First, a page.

So what does Bayer's Bayer's remake do? Show us everything that Craven did and a lot that he didn't. This is most grating in the way that Bayer gives good fan service by strictly redoing the iconic death scenes* of the original film. These scenes are often hideously overdone in Platinum Dunes' characteristic more is MOAAR aesthetic: I can't remember seeing a filmmaker abusively overuse slow motion this badly in a long while. I kind of like that decadence, to be honest, because I think there's something inherently attractive about filmmakers that seem to make creative decisions by committee and always have more money than they know what to do with. Normally that's my kind of trainwreck.

But again: why does this film exist? Bayer and his screenwriters don't even seem comfortable with the bed they've made for themselves in attempting to thoughtlessly update Craven's film instead of, y'know, remaking it. They don't know what they should show and what they should leave to the imagination, something even Craven, a hack par excellence, knew how to do. We see Freddy get burned to death by the Elm Street kids'** parents all those years ago, writhing around in his ass-ugly red and grey wool sweater in the most risibly funny slowmo scene in the film. We even see Freddy's lair because for some reason, the final girl and boy are determined to exonerate Freddy, as if somehow they were determined to find their parents out and blame all their problems on mommy and daddy. And when they finally do accept that Freddy was in fact a voracious pedophile, it's only after they're briefly convinced that their parents made the whole thing up and that Freddy was never bad at all. Bayer's retread isn't even able to conjure the superficial moral grey zone that pervaded Craven's Nightmare. So again: where's the beef?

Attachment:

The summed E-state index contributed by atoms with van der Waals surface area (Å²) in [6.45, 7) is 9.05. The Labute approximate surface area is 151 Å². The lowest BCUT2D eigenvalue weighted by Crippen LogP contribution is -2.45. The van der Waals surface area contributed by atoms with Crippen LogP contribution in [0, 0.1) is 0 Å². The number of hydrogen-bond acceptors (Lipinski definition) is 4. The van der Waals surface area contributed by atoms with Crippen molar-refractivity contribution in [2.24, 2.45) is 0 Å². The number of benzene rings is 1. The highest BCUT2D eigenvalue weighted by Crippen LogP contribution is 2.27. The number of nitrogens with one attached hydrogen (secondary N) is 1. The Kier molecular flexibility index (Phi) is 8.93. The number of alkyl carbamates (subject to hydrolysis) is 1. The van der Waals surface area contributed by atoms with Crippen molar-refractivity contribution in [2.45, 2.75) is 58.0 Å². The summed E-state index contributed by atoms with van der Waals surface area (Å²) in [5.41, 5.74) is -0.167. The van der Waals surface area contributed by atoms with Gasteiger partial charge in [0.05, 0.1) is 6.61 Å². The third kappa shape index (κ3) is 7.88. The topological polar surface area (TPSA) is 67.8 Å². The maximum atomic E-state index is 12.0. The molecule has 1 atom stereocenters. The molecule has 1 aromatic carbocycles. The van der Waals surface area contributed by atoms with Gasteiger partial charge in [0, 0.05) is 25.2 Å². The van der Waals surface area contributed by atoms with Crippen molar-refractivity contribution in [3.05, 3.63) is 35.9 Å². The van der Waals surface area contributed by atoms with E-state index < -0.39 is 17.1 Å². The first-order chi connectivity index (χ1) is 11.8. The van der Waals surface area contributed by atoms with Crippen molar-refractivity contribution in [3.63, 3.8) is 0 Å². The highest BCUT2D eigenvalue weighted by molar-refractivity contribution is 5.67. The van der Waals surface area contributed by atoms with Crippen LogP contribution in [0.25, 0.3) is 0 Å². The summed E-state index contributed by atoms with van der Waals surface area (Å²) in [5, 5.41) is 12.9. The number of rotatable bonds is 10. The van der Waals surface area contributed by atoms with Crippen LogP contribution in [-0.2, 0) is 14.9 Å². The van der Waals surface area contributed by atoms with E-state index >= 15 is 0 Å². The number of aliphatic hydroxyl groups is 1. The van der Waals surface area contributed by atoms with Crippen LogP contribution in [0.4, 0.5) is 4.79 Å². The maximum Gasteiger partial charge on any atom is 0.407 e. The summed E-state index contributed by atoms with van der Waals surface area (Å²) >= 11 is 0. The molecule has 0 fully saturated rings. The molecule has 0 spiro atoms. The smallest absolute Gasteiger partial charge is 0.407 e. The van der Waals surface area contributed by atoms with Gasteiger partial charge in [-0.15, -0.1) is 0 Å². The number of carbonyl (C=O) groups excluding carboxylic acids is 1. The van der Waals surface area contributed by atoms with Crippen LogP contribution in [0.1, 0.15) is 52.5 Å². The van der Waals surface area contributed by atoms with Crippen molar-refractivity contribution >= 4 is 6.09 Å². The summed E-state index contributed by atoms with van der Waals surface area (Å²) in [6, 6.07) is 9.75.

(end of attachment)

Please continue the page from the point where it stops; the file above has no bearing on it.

Maybe if Bayer's Nightmare didn't feel exactly like the Platinum Dunes' other slasher remakes in that they're all shiny, oversexed and completely brainless rehashes that haven't got a worthwhile original bone in their bodies, I'd say that that purposelessness doesn't matter. But like whoa, it /is/ just another Platinum Dunes remake. I admit, I could watch the film at times. But not for very long.

*Tangental rant: I'm disheartened to see that most reviews of horror movies Iread use the term "kill scenes" instead of "death scenes." I understand that the latter emphasizes a fetishized quality that the former does not. But "kill scenes" is as sub-literate as it gets and an unfortunate reminder of the boundaries of the genre ghetto I often find myself working within.